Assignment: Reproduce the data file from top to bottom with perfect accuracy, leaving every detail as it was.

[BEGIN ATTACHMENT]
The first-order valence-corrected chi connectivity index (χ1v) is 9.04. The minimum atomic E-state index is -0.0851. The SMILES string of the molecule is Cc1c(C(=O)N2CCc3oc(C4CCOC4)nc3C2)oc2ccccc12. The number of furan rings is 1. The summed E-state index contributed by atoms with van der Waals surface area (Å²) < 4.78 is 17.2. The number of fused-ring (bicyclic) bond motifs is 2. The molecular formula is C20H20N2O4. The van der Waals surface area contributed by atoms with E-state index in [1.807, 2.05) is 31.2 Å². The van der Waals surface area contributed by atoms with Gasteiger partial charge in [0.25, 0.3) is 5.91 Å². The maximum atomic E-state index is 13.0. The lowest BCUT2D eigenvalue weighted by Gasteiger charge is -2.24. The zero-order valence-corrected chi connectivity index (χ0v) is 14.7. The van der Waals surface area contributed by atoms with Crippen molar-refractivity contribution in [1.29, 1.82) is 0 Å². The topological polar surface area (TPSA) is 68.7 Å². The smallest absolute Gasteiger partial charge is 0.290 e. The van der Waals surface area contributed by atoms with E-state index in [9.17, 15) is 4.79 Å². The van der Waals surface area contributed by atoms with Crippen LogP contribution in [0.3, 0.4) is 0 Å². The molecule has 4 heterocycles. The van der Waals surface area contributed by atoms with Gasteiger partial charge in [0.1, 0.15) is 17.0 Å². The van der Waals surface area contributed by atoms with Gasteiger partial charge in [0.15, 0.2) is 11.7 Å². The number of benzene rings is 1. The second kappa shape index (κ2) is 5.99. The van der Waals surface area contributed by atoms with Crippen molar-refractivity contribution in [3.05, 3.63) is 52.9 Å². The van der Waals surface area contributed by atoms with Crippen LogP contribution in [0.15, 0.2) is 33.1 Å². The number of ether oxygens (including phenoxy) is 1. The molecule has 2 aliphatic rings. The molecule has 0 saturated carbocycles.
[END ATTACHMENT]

The first-order valence-corrected chi connectivity index (χ1v) is 9.04. The minimum atomic E-state index is -0.0851. The SMILES string of the molecule is Cc1c(C(=O)N2CCc3oc(C4CCOC4)nc3C2)oc2ccccc12. The number of furan rings is 1. The summed E-state index contributed by atoms with van der Waals surface area (Å²) < 4.78 is 17.2. The number of fused-ring (bicyclic) bond motifs is 2. The molecular formula is C20H20N2O4. The van der Waals surface area contributed by atoms with E-state index in [1.807, 2.05) is 31.2 Å². The van der Waals surface area contributed by atoms with Gasteiger partial charge in [0.25, 0.3) is 5.91 Å². The maximum atomic E-state index is 13.0. The lowest BCUT2D eigenvalue weighted by Gasteiger charge is -2.24. The zero-order valence-corrected chi connectivity index (χ0v) is 14.7. The van der Waals surface area contributed by atoms with Crippen molar-refractivity contribution in [1.29, 1.82) is 0 Å². The topological polar surface area (TPSA) is 68.7 Å². The smallest absolute Gasteiger partial charge is 0.290 e. The van der Waals surface area contributed by atoms with E-state index in [9.17, 15) is 4.79 Å². The van der Waals surface area contributed by atoms with Crippen LogP contribution in [0.3, 0.4) is 0 Å². The molecule has 4 heterocycles. The van der Waals surface area contributed by atoms with Gasteiger partial charge in [0.1, 0.15) is 17.0 Å². The van der Waals surface area contributed by atoms with Gasteiger partial charge in [0.15, 0.2) is 11.7 Å². The number of benzene rings is 1. The second kappa shape index (κ2) is 5.99. The van der Waals surface area contributed by atoms with Crippen molar-refractivity contribution in [3.05, 3.63) is 52.9 Å². The van der Waals surface area contributed by atoms with Crippen LogP contribution in [0.15, 0.2) is 33.1 Å². The number of ether oxygens (including phenoxy) is 1. The molecule has 2 aliphatic rings. The molecule has 0 saturated carbocycles.